My parents believed in independence. My father, who had grown up in Eden, told me stories of adventure, of roaming the savanna with a shotgun under his arm and canoeing to the small islands in the middle of the river to fish and dig for crabs. When he was 15, his parents let him and his younger brother travel unaccompanied to Mexico on a surfing trip. My mother, who had been raised in upper-middle-class Long Island, was allowed to skip school to visit Manhattan as a child. They were the sort of people who trusted in my ability to chart my own course, even at a young age and even if it veered far afield of the kind of life they had built for our family in our little house on stilts.
If that life was idyllic, it was also isolating for a teenager. Magazines were my portals into other worlds. I coveted the issues of Seventeen that arrived in the mailbox at the end of the drive each month, with their pictures of beautiful coeds on the red-brick campuses of northern schools, wearing the latest plains, the subtlest tweeds, the sharpest pleats—clothing that couldn’t have been further from the cotton T-shirts and shorts of my own wardrobe.
The walls around the desk in my bedroom were papered with cutouts of their lovely faces and perfect figures. They were goddesses to me; I was fascinated by them, from their waist-length hair to the tips of their prep-school oxfords. They ruled a world so wholly unlike mine, one that contained everything I wanted to be and everything I wasn’t. I fantasized about somehow gaining entrance to it—about being sent to an international boarding school, maybe, where French cooking was a requirement. A mix of envy and lust pulsed at my temples.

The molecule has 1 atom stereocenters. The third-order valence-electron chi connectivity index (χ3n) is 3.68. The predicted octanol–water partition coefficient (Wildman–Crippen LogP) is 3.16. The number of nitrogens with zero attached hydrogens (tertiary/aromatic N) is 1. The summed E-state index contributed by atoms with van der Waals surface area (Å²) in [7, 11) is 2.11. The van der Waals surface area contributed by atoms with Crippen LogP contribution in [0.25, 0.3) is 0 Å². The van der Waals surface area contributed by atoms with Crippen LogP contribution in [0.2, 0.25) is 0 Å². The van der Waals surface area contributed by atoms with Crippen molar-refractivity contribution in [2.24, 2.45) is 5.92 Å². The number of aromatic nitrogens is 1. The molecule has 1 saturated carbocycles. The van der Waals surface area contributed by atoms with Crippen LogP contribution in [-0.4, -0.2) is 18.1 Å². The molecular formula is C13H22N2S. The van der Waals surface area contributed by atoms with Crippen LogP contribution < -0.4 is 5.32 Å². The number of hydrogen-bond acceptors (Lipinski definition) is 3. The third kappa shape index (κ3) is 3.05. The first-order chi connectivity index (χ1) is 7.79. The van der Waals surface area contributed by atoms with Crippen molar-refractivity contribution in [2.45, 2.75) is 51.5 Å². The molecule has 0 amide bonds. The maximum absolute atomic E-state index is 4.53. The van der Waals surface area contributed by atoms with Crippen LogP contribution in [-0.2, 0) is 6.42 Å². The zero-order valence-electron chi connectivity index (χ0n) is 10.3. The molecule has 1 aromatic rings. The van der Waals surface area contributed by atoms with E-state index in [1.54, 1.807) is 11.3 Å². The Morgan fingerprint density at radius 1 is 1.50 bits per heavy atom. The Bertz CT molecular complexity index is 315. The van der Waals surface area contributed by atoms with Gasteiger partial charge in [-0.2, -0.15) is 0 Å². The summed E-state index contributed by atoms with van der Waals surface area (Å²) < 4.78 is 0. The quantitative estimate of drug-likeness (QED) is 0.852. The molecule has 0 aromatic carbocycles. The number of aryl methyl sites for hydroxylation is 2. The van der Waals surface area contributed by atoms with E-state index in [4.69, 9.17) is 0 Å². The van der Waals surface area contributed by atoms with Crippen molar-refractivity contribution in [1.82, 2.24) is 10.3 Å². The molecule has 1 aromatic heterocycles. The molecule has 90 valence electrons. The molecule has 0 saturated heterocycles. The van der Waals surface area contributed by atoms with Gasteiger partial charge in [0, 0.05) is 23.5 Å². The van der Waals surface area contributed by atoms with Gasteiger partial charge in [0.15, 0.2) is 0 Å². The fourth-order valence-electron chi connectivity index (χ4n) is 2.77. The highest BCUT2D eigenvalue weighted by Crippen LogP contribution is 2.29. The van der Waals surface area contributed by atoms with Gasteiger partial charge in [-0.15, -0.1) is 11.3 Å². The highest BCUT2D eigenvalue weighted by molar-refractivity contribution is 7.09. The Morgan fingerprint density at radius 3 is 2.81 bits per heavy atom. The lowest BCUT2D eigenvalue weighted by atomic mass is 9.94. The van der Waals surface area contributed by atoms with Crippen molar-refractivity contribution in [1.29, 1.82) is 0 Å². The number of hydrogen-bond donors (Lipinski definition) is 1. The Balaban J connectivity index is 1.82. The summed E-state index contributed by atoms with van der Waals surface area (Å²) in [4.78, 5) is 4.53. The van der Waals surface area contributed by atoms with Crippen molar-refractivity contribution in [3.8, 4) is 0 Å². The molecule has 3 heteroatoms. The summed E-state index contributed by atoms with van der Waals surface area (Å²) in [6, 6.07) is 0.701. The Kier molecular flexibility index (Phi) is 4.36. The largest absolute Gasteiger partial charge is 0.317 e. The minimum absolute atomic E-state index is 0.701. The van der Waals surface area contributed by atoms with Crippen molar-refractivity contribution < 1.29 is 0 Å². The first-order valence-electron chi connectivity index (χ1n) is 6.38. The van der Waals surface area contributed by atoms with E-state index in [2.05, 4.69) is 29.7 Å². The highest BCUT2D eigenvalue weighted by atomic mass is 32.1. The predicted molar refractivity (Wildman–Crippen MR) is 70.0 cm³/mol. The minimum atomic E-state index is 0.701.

So, when I was 14, I applied for a Seventeen modeling contest. I sent in a few modeling-style photographs I had, the product of a “junior charm” course I had attended at the local beauty school to correct some of the odd social cues I had begun to develop. My family was genuinely surprised when a package arrived from the magazine. In it was a letter, stating that I was one of ten finalists, and a single roll of film, which I was to have someone shoot of me and send back undeveloped to compete for a trip to Los Angeles and a feature in the magazine.
A friend of my father’s, a man who worked as a photographer for the local paper and surfed the breaks with him on weekends, agreed to take the pictures. I waited anxiously for over a month for the results. I had all but given up when another letter arrived congratulating me on being among the three finalists.
My mother and I were flown to Los Angeles and put up in the Shangri-La Hotel, in Santa Monica. The next day we were picked up at 6 a.m. in an oversize RV and taken to Malibu’s Zuma Beach. I was surprised by how chilly California could be in the morning. The Winnebago was filled with people from the magazine who had flown in from New York for the shoot: editors, makeup artists, makeup assistants, assistants’ assistants. At first I sat at attention, studying every movement around me, but I soon lost count of people and names and reverted to just smiling sweetly.